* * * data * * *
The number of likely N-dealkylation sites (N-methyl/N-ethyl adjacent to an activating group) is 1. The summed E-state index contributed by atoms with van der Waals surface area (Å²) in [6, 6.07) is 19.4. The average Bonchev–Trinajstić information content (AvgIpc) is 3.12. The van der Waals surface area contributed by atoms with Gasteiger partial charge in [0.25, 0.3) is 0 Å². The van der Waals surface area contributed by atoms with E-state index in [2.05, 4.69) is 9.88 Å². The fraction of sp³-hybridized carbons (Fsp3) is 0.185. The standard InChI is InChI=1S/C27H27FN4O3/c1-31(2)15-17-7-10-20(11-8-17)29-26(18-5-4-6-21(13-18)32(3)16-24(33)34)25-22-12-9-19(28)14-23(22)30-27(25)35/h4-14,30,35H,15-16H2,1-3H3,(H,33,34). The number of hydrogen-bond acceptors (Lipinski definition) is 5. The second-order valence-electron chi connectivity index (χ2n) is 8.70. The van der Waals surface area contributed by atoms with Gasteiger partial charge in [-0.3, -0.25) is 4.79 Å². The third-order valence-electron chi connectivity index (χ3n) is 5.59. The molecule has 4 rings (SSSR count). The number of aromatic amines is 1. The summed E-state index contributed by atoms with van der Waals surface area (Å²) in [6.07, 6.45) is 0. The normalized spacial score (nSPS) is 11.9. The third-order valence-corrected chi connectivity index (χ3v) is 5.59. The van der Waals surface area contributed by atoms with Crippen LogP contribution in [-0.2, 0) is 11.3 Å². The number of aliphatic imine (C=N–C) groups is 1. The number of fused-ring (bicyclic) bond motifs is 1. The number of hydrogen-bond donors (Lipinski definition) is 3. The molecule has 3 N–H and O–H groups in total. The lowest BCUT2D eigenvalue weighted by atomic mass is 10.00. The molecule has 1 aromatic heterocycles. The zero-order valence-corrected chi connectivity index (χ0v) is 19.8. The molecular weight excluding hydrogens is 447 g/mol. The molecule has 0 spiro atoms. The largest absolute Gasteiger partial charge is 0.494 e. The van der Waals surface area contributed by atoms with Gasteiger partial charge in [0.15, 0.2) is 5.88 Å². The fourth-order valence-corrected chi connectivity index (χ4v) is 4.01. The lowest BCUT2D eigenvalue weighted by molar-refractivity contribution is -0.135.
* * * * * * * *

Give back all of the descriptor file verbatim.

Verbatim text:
The number of likely N-dealkylation sites (N-methyl/N-ethyl adjacent to an activating group) is 1. The summed E-state index contributed by atoms with van der Waals surface area (Å²) in [6, 6.07) is 19.4. The average Bonchev–Trinajstić information content (AvgIpc) is 3.12. The van der Waals surface area contributed by atoms with Gasteiger partial charge in [0.25, 0.3) is 0 Å². The van der Waals surface area contributed by atoms with E-state index in [2.05, 4.69) is 9.88 Å². The fraction of sp³-hybridized carbons (Fsp3) is 0.185. The standard InChI is InChI=1S/C27H27FN4O3/c1-31(2)15-17-7-10-20(11-8-17)29-26(18-5-4-6-21(13-18)32(3)16-24(33)34)25-22-12-9-19(28)14-23(22)30-27(25)35/h4-14,30,35H,15-16H2,1-3H3,(H,33,34). The number of hydrogen-bond acceptors (Lipinski definition) is 5. The second-order valence-electron chi connectivity index (χ2n) is 8.70. The van der Waals surface area contributed by atoms with Gasteiger partial charge in [-0.3, -0.25) is 4.79 Å². The third-order valence-electron chi connectivity index (χ3n) is 5.59. The molecule has 4 rings (SSSR count). The number of aromatic amines is 1. The summed E-state index contributed by atoms with van der Waals surface area (Å²) in [6.07, 6.45) is 0. The normalized spacial score (nSPS) is 11.9. The third-order valence-corrected chi connectivity index (χ3v) is 5.59. The van der Waals surface area contributed by atoms with Crippen LogP contribution in [-0.2, 0) is 11.3 Å². The number of aliphatic imine (C=N–C) groups is 1. The number of fused-ring (bicyclic) bond motifs is 1. The number of hydrogen-bond donors (Lipinski definition) is 3. The molecule has 3 N–H and O–H groups in total. The lowest BCUT2D eigenvalue weighted by atomic mass is 10.00. The molecule has 1 aromatic heterocycles. The zero-order valence-corrected chi connectivity index (χ0v) is 19.8. The molecular weight excluding hydrogens is 447 g/mol. The molecule has 0 spiro atoms. The largest absolute Gasteiger partial charge is 0.494 e. The van der Waals surface area contributed by atoms with Gasteiger partial charge in [0.15, 0.2) is 5.88 Å². The fourth-order valence-corrected chi connectivity index (χ4v) is 4.01. The lowest BCUT2D eigenvalue weighted by molar-refractivity contribution is -0.135.